Wednesday, January 10, 2007

The Demise of the Placebo Week

Instructive editorial by Dr. Sulak in support of altering the current 21/7-day (placebo week) Pill regimen:

Oral contraceptives are the most common method of reversible contraception, with the majority of women using them sometime during their reproductive life. Modifications have primarily involved lowering hormone content and utilizing new progestin components.

The 21/7-day OC regimen (21 days active/7 days hormone-free) was arbitrarily created to mimic the average spontaneous menstrual cycle of 28 days. After more than 40 years of use, the traditional 21/7-day OC regimen is undergoing necessary, overdue changes in design. Numerous studies over the last decade have documented that lowering the doses of hormones in OCs without altering the standard 7-day hormone-free interval (HFI) compromises suppression effects and can induce hormone withdrawal symptoms.

Although today's low-dose OCs are very effective in preventing pregnancy, studies have confirmed incomplete inhibition of pituitary-ovarian function with follicular growth and resultant endogenous hormone production and potential for follicular cysts and ovulation. With a standard 7-day HFI, follicle-stimulating hormone begins to increase on day 3–4 of the HFI, allowing follicular recruitment and estradiol production. While uncommon, pregnancy can occur because of this escape ovulation, even in perfect users. Low-dose OCs have also been shown to provide little to no protection from the development of functional ovarian cysts because of the 7-day HFI. Unfortunately, most of our patients do not take their pills perfectly, increasing the chance of ovarian cysts and pregnancy.

Today's standard low-dose 21/7-day OCs have also been responsible for the occurrence of nuisance side effects in many patients. Published data document an increased incidence of menstruation-related symptoms during the 7-day HFI in patients on standard 21/7-day low-dose OCs, with increases reported in headache, pelvic pain, bloating/swelling, breast tenderness, and use of pain medication during this placebo interval. Menstruation-related symptoms including headache, mood swings, abdominal cramping, bloating, and breast tenderness are long-recognized side effects associated with OCs and often lead to untimely discontinuation and resultant unintended pregnancy.

The question is not "Should the current 21/7-day OC be altered?" but instead "How is the 21/7-day OC to be altered?" Modifications are necessary to address the issues of increased symptomatology and follicular development. We need to set women up for success rather than failure.

Currently, several approaches alter the typical 21/7-day OC regimen. Shortening the 7-day hormone-free interval of today's low-dose OCs can provide greater pituitary-ovarian inhibition, reducing the risk of ovulation, ovarian cyst formation, and common hormone withdrawal symptoms. Two OC products that utilize 24 days of active hormones and a 4-day HFI (24/4) have been approved by the FDA in 2006: ethinyl estradiol 20 mcg/drospirenone 3 mg (Yaz, Berlex) and ethinyl estradiol 20 mcg/norethindrone acetate 1 mg (Loestrin 24 Fe, Warner Chilcott).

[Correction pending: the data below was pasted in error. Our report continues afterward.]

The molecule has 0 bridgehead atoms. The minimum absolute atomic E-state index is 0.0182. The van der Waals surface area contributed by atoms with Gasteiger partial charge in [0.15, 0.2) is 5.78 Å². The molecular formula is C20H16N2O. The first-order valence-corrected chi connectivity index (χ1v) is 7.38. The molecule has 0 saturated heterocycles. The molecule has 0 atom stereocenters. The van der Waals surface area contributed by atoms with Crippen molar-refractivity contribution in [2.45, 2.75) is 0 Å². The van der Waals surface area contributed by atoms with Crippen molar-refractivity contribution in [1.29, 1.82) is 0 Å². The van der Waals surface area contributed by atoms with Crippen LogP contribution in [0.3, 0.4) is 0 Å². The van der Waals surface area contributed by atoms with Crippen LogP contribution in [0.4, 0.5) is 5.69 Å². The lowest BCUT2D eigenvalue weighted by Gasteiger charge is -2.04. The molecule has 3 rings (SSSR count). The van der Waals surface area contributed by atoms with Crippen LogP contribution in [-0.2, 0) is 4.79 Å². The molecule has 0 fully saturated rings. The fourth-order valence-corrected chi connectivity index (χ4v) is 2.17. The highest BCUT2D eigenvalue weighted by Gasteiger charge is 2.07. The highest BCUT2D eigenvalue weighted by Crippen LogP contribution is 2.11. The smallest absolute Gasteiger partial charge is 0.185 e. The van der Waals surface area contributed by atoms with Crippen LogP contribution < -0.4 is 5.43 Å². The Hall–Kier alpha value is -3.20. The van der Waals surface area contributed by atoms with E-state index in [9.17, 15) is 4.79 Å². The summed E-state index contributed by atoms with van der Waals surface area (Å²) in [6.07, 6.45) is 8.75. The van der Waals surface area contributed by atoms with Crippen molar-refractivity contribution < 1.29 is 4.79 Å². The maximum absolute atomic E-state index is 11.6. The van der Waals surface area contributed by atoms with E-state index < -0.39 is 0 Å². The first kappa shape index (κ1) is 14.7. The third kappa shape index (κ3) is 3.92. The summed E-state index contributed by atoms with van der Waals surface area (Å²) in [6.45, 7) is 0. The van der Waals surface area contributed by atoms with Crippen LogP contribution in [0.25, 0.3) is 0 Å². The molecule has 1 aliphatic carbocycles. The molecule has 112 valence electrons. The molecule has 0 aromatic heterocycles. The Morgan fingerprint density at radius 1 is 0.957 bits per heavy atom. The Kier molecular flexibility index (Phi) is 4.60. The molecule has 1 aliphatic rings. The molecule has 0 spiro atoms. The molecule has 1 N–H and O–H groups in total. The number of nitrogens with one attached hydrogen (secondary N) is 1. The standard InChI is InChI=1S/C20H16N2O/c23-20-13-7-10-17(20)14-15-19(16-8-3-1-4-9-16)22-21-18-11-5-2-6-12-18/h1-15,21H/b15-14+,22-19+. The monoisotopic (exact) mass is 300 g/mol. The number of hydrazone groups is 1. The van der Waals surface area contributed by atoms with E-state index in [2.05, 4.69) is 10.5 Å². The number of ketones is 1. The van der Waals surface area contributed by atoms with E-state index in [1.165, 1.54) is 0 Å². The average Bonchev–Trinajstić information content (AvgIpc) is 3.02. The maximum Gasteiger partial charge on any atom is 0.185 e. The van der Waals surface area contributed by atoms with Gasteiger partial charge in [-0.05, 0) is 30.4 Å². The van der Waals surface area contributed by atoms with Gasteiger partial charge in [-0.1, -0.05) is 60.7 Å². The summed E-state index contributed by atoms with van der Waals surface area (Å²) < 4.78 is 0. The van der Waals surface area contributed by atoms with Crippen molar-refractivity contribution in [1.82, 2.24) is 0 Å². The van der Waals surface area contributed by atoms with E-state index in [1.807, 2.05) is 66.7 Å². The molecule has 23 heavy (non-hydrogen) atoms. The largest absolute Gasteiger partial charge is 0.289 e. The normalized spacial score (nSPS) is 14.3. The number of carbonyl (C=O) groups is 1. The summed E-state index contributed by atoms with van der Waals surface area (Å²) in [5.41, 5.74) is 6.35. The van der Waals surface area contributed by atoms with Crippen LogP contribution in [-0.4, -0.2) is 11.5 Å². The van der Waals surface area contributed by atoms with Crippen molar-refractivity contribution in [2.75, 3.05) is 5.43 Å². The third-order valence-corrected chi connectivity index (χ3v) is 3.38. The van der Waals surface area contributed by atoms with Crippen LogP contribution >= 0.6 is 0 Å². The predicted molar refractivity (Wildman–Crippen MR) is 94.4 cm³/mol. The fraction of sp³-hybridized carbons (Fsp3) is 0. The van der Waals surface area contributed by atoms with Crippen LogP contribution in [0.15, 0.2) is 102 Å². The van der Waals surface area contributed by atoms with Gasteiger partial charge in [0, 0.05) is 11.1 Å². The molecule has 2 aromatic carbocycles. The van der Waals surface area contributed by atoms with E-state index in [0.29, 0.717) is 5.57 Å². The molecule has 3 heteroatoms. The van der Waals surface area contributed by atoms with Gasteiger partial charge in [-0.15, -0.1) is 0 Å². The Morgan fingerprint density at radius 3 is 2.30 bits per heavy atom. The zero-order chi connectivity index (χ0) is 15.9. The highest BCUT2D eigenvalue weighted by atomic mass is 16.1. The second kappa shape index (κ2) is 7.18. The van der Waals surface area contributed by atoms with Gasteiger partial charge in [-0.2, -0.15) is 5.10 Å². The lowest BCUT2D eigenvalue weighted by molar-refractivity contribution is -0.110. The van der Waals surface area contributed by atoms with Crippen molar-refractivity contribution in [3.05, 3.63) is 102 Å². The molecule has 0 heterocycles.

Extending the number of active pills beyond the standard 3 weeks to 6, 9, 12, or more weeks is also common practice. A recent survey of health care providers in the United States revealed that the majority thought extended regimens should be offered to women who desired elimination of monthly withdrawal bleeding and associated symptoms.

The first approved extended regimen became available in the United States in 2003 (Seasonale, Barr Laboratories), and consists of 84 days of 150 mcg of levonorgestrel and 30 mcg of ethinyl estradiol followed by a 7-day HFI. But, a 7-day HFI with an extended regimen can lead to the same problems seen with a 21/7-day regimen.

A new OC approved in May 2006 both extends combination active therapy to 84 days and adds low-dose estrogen to the usual 7-day HFI (ethinyl estradiol 30 mcg/levonorgestrel 150 mcg for 84 days plus ethinyl estradiol 10 mcg for 7 days; Seasonique, Barr Laboratories). By doing so, it becomes the first approved OC to completely eliminate the HFI. Addition of low-dose ethinyl estradiol during the HFI provides greater pituitary-ovarian suppression, preventing an increase in follicle-stimulating hormone, follicular development, and endogenous estradiol production.

Continuous OC regimens that entirely eliminate the HFI are being extensively studied. While these extended, continuous regimens decrease scheduled bleeding, they can cause irregular, nuisance bleeding or spotting. Breakthrough bleeding with continuous OCs has been shown to be effectively managed by institution of an abbreviated 3-day HFI.

As more modifications of the 21/7 regimen are approved, it is important to ascertain from each patient her desired menstrual frequency. As in the movie, we must find out “What Do Women Want?” Whether she wants to bleed once a month, once every 3 months, or never will determine what regimen we should recommend. Today, we can give women what they want and decrease side effects, increase compliance, and decrease unintended pregnancy. No matter what the menstrual frequency, the 7-day HFI needs to be eliminated.

Today's low-dose 21/7-day contraceptive regimens have documented design flaws that can result in discontinuation and unintended pregnancy. Modifications of the standard 21/7-day design seen in today's vaginal contraceptive ring, transdermal patch, and OCs can greatly improve the side effect profile and continuation rates. Shortening the HFI, adding estrogen to the standard HFI, and extending the active component are all effective improvements that provide greater ovarian suppression, and will eventually lead to the demise of low-dose 21/7-day regimens. The sooner, the better.

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